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You are here: Home --> Forum Home --> Brewing Forum --> Brewing Discussion --> Cold Steeping Dark/Roasted Grains

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Charter Member
Eden Prairie, MN
301 Posts

So we've had some prior discussion on cold steeping dark/roasted grains to reduce its harshness and astringency.

Mary Anne Gruber of Briess Malts researched and publicized the technique, having presented it at the 2002 National Homebrew Conference and in the January/February 2002 edition of Zymurgy ("Cold Water Extraction of Dark Grains"). Gordon Strong probably did the most to popularize the technique by touting it in Brewing Better Beer.

To recap the technique, the idea is to steep crushed dark/roasted grains in 2 quarts of water per pound of grain at room temperature for at least 12-18 hours, and then to add the resulting dark wort into your main boil with just enough time to sanitize the dark wort.

@Matt has said that he doubles the amount of dark/roasted
grains in order to get the same yield as ordinary hot steeping. My technique is to crush the dark/roasted
grains in a coffee grinder, and then filter the dark wort after two days of cold steeping for short-term refrigerator storage. I feel like my yield (color, aroma, flavor, and extract) has remained roughly the same as hot steeping normally-crushed grains.

Anyway, I ran across this purported statement by George Fix on the topic, and was hoping to prompt some discussion and experiential observations.

"The upside of cold steeping is that it works. The downside is that it is very inefficient both with respect to extract and color. In my setup I am using 2-3 times the malt that would normally be used. As a consequence I have been using it for "adjunct malts" such as black and crystal. I also am very happy with the use of Munich malts with this process when they are used as secondary malts." (Emphasis mine; source.)

Discussion Points:

1. Have you tried cold steeping?

2. Do you increase the amount of dark/roasted
grains when cold steeping?

3. Do you feel you can get the same yield from cold steeping in terms of color, aroma, flavor, and extract as hot steepnig? If so, what adjustments do you have to make.

4. Have you tried cold steeping other specialty grains, and what were the results?

Posted 34 days ago.
Edited 34 days ago by chino_brews

Charter Member
Normal, IL
341 Posts

1. Yep! As you know. 

2. Also yep, double.

3. Honestly, I feel like my cold-steeping results are more subdued. However, I do a coarse grind when I cold-steep, so that probably contributes. And my adjustment is doubling the grain, all the color!

4. Nope, but I really like the idea of it. 

I remember Brulosopher mentioning that a buddy of his cold-steeping his roasted grains for a dry stout, doubled the grain bill and all, and universally received feedback that it wasn't roasty enough. 

Posted 34 days ago.

Charter Member
Birmingham, AL
2480 Posts

I'm cold steeping this weekend for try #2 on the oatmeal toffee stout.  I only upped my grains by 50%... we'll see how it goes.

Posted 34 days ago.

Bastrop, TX
485 Posts

Something to consider... after judging we had a long BJCP oriented discussion about several so-called coffee stouts that presented very strong green pepper flavor. Drew B weighed in and mentioned that he had the same when cold steeping both dark grains (for a stout) and seperately coffee. He believes that he narrowed it down to steeping lightly roasted coffee - apparently the greener coffee + the dark roast malts caused the green pepper flavor to show - and only after fermentation.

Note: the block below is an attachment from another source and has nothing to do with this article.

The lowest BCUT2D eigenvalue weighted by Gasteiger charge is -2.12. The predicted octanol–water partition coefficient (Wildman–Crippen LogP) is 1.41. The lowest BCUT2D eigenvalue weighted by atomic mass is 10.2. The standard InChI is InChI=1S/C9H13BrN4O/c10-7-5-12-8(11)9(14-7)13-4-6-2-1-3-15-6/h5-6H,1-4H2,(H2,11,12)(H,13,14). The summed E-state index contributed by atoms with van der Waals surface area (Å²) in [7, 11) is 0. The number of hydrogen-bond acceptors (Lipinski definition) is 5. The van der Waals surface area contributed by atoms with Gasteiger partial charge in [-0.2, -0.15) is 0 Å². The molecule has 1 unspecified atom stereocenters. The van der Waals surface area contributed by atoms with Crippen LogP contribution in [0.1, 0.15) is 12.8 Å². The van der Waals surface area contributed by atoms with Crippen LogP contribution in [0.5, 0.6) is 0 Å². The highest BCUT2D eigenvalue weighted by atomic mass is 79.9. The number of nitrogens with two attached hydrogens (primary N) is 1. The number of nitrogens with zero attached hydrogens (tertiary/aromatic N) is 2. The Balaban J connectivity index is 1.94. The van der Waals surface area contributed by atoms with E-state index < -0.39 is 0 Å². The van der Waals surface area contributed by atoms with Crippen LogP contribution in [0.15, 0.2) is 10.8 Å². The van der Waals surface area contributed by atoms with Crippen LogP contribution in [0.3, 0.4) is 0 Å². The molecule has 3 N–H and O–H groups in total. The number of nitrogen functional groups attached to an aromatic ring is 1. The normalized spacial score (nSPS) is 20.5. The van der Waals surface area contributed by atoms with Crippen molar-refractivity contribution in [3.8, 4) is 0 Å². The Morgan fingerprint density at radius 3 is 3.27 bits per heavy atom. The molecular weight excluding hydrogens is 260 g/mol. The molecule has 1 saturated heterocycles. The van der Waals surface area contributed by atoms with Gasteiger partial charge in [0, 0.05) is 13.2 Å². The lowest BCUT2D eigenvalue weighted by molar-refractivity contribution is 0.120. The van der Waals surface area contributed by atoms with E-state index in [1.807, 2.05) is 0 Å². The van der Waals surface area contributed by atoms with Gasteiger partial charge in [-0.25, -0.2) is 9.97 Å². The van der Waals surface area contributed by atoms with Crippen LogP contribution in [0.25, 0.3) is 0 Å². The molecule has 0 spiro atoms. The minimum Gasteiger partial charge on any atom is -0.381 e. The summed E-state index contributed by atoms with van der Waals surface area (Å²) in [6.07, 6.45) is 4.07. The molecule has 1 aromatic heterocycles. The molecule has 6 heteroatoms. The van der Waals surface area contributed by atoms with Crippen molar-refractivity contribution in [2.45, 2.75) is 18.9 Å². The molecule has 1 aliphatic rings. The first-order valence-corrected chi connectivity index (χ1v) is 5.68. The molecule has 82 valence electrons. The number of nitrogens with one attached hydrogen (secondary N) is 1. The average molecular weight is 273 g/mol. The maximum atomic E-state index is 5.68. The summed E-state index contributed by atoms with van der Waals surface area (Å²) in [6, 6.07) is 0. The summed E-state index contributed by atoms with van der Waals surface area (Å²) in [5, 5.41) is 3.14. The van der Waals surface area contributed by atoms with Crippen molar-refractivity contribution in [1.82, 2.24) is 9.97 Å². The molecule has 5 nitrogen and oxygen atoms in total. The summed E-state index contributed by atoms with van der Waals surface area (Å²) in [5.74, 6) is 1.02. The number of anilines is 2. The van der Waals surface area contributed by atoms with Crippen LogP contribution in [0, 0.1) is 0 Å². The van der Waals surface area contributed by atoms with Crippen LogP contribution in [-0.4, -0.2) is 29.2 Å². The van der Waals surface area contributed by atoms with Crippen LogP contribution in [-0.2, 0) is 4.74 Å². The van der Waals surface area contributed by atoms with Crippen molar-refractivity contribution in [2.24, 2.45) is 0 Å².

So to the discussion points:

1.) Tried both, prefer the roast in the mash personally. But of course, that means I have to moderate the amounts and manage the pH issue.

2.) Yes - about double as mentioned.

3.) See #1 - everything seem subdued, except for color. I got more ruby-like highlights when using the steeped grains (chocolate, pale chocolate, roast barley) which I expect is just less color contribution.

4.) I tried cold steeping crystal and such once in partial mash extract beer... worked out well.

Posted 34 days ago.

Charter Member
The Internet
314 Posts

1. Have you tried cold steeping? Yes

2. Do you increase the amount of dark/roasted grains when cold steeping?  I have, but I'm not entirely sure it's necessary.  Think of it this way, if you dump a bunch of sugar into a glass of water, where will it dissolve faster; hot water or cold water?  Of course it takes longer for the cold water to dissolve, but it will eventually all dissolve up to saturation point.  If you're dumping more grain in and getting more flavor out, it doesn't mean you need more grain, it shows that you need to be more patient and possibly give the steepings a stir or two.  That said, if you're in a hurry and you just need to get things done, nothing wrong with upping the amount you steep.

3. Do you feel you can get the same yield from cold steeping in terms of color, aroma, flavor, and extract as hot steepnig? If so, what adjustments do you have to make.  Eventually, yes, you can get pretty close to the same color.  I don't think you can ever get the exact same flavor because you're going to extract different things once you get the grains hot.

4. Have you tried cold steeping other specialty grains, and what were the results?  I've just done roasted grains and midnight wheat.  I don't use much caramel malt anymore.  I think you get a more interesting flavor from the cold steep, but it's definitely not what everyone is looking for.  If you want more subtle and complex coffee and chocolate notes, cold steeping is for you.  If you're looking for more of an acrid bite like one might expect in a dry stout, cold steeping is not for you.

Posted 34 days ago.
Edited 34 days ago by uberg33k

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